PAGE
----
One can start gdb on a compute node interactively (requin only!) by submitting it to the test queue (1 hour runtime limit!) with sqrun as follows:

[snuser@req770 bugs]$ sqrun -t -q serial -r 1h gdb ./a.out 
submitted as jobid 409339
job starting...
GNU gdb Red Hat Linux (6.3.0.0-1.143.el4rh)
Copyright 2004 Free Software Foundation, Inc.
GDB is free software, covered by the GNU General Public License, and you are
welcome to change it and/or distribute copies of it under certain conditions.
Type "show copying" to see the conditions.
There is absolutely no warranty for GDB.  Type "show warranty" for details.
This GDB was configured as "x86_64-redhat-linux-gnu"...Using host libthread_db library "/lib64/tls/libthread_db.so.1".

One can then proceed to debug in the usual fashion:

r
(gdb) Starting program: /req_sfs/work/snuser/bugs/a.out 

Program received signal SIGSEGV, Segmentation fault.
0x0000000000400514 in arrayq (f=0x7fbfffd740, q=12000000) 
    at /req_sfs/work/snuser/bugs/bugs.c:10
10        printf("%f\n",f[q]);

When you exit the debugger the job will automatically terminate

 q
(gdb) [snuser@req317 bugs]$ 


Note: you may not see the (gdb} prompt, or it may appear out of order (as above), but you can proceed as though it were there.

Hungup Processors

Sometimes when a job does not complete successfully one or more processors end up hunging in the system, consuming cycles and not beeing available for other jobs. This happens often when debugging a code and using gdb in batch node.

A script to submit an mpi job for gdb to run in batch mode would look like this:

 #!/bin/bash
 
 rm -rf .gdbinit
 
 cat > .gdbinit << EOF
 r
 bt
 q
 EOF
 
 sqsub -r 180m -q mpi -n 4 -o ${CLU}_GDB_MPI_4_%J gdb ./a.out


When this job aborts all 4 processors just sit there.

You can tell that the job has aborted by using the tail command on the output file, which would print something like this:


Program received signal SIGFPE, Arithmetic exception.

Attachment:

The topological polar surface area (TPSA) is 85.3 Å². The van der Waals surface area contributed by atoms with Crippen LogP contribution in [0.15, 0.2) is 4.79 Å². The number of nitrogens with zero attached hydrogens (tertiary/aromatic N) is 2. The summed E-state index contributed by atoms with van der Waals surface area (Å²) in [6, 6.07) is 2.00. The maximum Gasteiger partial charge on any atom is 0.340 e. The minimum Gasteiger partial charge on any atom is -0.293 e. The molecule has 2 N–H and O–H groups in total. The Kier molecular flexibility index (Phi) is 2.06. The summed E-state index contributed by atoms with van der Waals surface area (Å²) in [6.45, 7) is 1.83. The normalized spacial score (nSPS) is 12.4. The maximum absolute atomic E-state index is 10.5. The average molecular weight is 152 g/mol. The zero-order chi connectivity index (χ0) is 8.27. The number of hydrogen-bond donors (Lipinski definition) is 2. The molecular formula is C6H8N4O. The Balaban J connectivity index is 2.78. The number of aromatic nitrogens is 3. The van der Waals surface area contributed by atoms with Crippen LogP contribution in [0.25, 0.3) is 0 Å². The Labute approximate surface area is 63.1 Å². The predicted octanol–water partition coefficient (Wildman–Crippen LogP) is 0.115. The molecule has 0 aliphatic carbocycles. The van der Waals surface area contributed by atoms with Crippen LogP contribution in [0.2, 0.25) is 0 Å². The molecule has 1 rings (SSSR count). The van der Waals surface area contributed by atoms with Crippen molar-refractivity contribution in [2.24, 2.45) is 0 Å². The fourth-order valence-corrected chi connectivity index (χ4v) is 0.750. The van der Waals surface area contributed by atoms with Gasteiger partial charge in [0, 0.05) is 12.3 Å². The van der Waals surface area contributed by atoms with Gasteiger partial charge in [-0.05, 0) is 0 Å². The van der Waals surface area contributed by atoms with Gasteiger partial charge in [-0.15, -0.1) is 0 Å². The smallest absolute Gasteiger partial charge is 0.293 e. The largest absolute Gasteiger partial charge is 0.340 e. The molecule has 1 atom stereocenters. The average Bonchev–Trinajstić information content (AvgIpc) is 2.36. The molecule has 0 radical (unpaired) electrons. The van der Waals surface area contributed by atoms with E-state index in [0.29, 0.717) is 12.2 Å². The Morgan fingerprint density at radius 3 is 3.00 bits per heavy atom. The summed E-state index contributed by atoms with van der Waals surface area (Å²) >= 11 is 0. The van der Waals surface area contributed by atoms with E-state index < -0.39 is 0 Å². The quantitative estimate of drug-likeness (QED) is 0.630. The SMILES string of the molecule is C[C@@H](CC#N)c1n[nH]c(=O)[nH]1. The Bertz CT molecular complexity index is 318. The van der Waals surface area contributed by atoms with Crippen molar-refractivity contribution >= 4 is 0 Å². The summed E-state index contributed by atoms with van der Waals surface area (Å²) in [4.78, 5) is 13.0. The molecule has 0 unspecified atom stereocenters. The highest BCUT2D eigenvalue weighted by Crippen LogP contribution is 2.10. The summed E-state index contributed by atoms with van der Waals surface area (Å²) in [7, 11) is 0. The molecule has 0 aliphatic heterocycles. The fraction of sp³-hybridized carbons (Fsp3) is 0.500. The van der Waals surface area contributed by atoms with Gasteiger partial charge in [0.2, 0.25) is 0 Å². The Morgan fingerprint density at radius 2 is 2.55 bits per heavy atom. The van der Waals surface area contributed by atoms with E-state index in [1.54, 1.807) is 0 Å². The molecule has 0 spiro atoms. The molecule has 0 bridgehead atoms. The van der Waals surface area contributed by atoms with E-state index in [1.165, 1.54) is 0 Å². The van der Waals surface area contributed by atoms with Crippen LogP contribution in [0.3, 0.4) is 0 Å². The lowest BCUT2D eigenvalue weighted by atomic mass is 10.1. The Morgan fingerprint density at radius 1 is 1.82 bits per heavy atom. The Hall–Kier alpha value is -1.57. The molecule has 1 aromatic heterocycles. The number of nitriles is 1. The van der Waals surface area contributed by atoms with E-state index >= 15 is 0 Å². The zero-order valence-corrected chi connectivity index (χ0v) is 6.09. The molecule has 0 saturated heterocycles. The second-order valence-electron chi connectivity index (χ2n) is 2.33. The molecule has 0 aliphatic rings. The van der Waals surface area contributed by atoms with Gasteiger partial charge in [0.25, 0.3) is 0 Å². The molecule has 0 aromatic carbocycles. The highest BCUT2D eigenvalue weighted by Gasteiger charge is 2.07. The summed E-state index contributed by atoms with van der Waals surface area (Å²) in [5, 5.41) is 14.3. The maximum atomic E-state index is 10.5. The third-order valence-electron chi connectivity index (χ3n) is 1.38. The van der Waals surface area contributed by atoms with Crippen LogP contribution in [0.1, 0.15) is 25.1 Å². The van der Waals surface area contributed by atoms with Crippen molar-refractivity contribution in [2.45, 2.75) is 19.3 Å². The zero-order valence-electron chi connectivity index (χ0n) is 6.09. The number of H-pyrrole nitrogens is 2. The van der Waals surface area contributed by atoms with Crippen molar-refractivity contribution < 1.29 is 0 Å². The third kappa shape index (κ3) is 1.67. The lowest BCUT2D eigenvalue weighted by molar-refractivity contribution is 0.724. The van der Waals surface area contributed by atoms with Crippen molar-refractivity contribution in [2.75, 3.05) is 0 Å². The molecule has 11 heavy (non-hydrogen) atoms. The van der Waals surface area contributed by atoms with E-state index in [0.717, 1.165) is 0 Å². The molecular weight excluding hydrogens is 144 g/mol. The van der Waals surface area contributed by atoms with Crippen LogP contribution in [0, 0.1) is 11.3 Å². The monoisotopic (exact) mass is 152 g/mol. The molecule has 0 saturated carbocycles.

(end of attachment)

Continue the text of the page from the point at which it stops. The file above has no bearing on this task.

[Switching to Thread 182926459616 (LWP 26716)]
0x00000000004e1fbe in dpolft (n=314, x=(4.1247861252457865),
       y=(-86.315618986822656), w=(1), maxdeg=3, ndeg=3, eps=0, r=(-0), ierr=62,
       a=(3)) at /nar_sfs/work/nickc/CFFC/src_3D/Math/Polyfit/dpolft.f:233
233 A(K5PI) = TEMD2 - R(I)


You cannot resubmit another job into the test queue because the job is still running. If you submit into the regular queue you wait longer, but either way resources are being wasted. So it is important to terminate all these processes.

One way to clean all this up is to make sure you kill all your processes after your jobs have finished.

To kill all process belonging to $USER on all nodes use the command:

  pdsh -a pkill -u $USER

To kill all process related to a particular job, first use the sqjobs command to find out the nodes associated with the job, e.g. if you are on saw and issue the sqjobs command as follows:

[nickc@saw377:/work/nickc/QD_DOC/PI_QD_MPI] sqjobs
 jobid queue state ncpus   prio    nodes time command
------ ----- ----- ----- ------ -------- ---- -------
278389  test     R    16 12.790 saw[4,8]  14s ./x.im

where above job is hung up. Then to kill this job issue command:

pdsh -w saw[4,8]  pkill -u $USER

which kills all process belonging to $USER on nodes saw[4,8]

Similarly, if your sqjobs commands reports that the job is running on nodes: saw[65-69,75] then you use the command:

   pdsh -w saw[65-69,75] pkill -u $USER

to release the nodes.

documentation

We've barely scratched the surface thus far - there are many other commands that one can use in gdb. For further information, one should consult the gdb manual page by executing man gdb . The full documentation for gdb can be found online at the gdb website.

If you would like further assistance please submit a ticket to the SHARCNET problem ticket system.

Other useful debuggers

While gdb is good for common problems with serial code, it doesn't help debug more complex problems like parallel bugs and subtle memory errors. The following tools are recommended to address these situations:

For parallel programs at SHARCNET, we recommend using the graphical DDT Debugger . It can be used to debug both threaded and MPI parallel codes, and includes additional memory checking functionality that may help diagnose more obscure bugs.

An excellent package for debugging memory related problems is VALGRIND. It includes tools that help with both debugging and profiling, including: a memory error detector, two thread error detectors, a cache and branch-prediction profiler, a call-graph generating cache profiler, and a heap profiler. It also includes one experimental tool, which detects out of bounds reads and writes of stack, global and heap arrays.

Examples

FORTRAN CODE: bugs.f C CODE: bugs.c
 program bugs
     implicit none
     real a,b
     real c(10)
     integer p
     a=0.0
     b=1.0
     do p=1,10
         c(p)=p
     enddo
     p=12000000
     call divide(a,b)
     call arrayq(c,p)
 end program
 
 subroutine divide(d,e)
     implicit none
     real d,e
     print *,e/d
 end subroutine
 
 subroutine arrayq(f,g)
     implicit none
     real f(10)
     integer g
     print *,f(g)
 end subroutine
 #include <stdio.h>
 
 void divide(float d, float e)
 {
     printf("%f\n",e/d);
 }
 
 void arrayq(float f[], int q)
 {
     printf("%f\n",f[q]);
 }
 
 int main(int argc, char **argv)
 {
     float a,b;
     float c[10];
     int p;
     a=0.0;
     b=1.0;
     for (p=0;p<10;p++)
     {
         c[p]=(float)p;
     }
     p=12000000;
    divide(a,b);
    arrayq(c,p);
    return(0);
 }